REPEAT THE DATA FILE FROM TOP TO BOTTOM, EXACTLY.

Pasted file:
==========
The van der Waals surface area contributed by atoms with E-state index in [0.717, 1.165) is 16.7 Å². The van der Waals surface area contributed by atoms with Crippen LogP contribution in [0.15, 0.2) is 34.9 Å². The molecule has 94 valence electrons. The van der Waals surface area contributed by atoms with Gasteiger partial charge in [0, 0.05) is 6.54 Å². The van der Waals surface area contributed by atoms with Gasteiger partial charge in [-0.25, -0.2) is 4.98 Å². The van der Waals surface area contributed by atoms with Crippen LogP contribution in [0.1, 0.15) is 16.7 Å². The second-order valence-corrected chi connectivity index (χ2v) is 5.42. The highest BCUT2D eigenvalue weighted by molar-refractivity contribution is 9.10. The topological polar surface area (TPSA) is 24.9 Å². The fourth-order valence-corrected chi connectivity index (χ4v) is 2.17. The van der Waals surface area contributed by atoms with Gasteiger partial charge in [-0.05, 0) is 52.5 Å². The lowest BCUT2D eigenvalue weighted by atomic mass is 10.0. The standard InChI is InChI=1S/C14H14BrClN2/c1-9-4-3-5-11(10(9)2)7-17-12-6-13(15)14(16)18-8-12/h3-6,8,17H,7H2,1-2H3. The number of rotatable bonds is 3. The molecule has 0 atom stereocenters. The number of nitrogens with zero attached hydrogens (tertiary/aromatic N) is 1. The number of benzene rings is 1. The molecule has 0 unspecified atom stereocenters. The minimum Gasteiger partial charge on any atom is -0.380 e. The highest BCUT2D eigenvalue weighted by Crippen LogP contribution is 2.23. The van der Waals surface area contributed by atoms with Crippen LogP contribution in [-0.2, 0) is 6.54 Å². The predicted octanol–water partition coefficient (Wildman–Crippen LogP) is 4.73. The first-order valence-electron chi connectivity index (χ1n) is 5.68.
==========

The van der Waals surface area contributed by atoms with E-state index in [0.717, 1.165) is 16.7 Å². The van der Waals surface area contributed by atoms with Crippen LogP contribution in [0.15, 0.2) is 34.9 Å². The molecule has 94 valence electrons. The van der Waals surface area contributed by atoms with Gasteiger partial charge in [0, 0.05) is 6.54 Å². The van der Waals surface area contributed by atoms with Gasteiger partial charge in [-0.25, -0.2) is 4.98 Å². The van der Waals surface area contributed by atoms with Crippen LogP contribution in [0.1, 0.15) is 16.7 Å². The second-order valence-corrected chi connectivity index (χ2v) is 5.42. The highest BCUT2D eigenvalue weighted by molar-refractivity contribution is 9.10. The topological polar surface area (TPSA) is 24.9 Å². The fourth-order valence-corrected chi connectivity index (χ4v) is 2.17. The van der Waals surface area contributed by atoms with Gasteiger partial charge in [-0.05, 0) is 52.5 Å². The lowest BCUT2D eigenvalue weighted by atomic mass is 10.0. The standard InChI is InChI=1S/C14H14BrClN2/c1-9-4-3-5-11(10(9)2)7-17-12-6-13(15)14(16)18-8-12/h3-6,8,17H,7H2,1-2H3. The number of rotatable bonds is 3. The molecule has 0 atom stereocenters. The number of nitrogens with zero attached hydrogens (tertiary/aromatic N) is 1. The number of benzene rings is 1. The molecule has 0 unspecified atom stereocenters. The minimum Gasteiger partial charge on any atom is -0.380 e. The highest BCUT2D eigenvalue weighted by Crippen LogP contribution is 2.23. The van der Waals surface area contributed by atoms with Crippen LogP contribution in [-0.2, 0) is 6.54 Å². The predicted octanol–water partition coefficient (Wildman–Crippen LogP) is 4.73. The first-order valence-electron chi connectivity index (χ1n) is 5.68.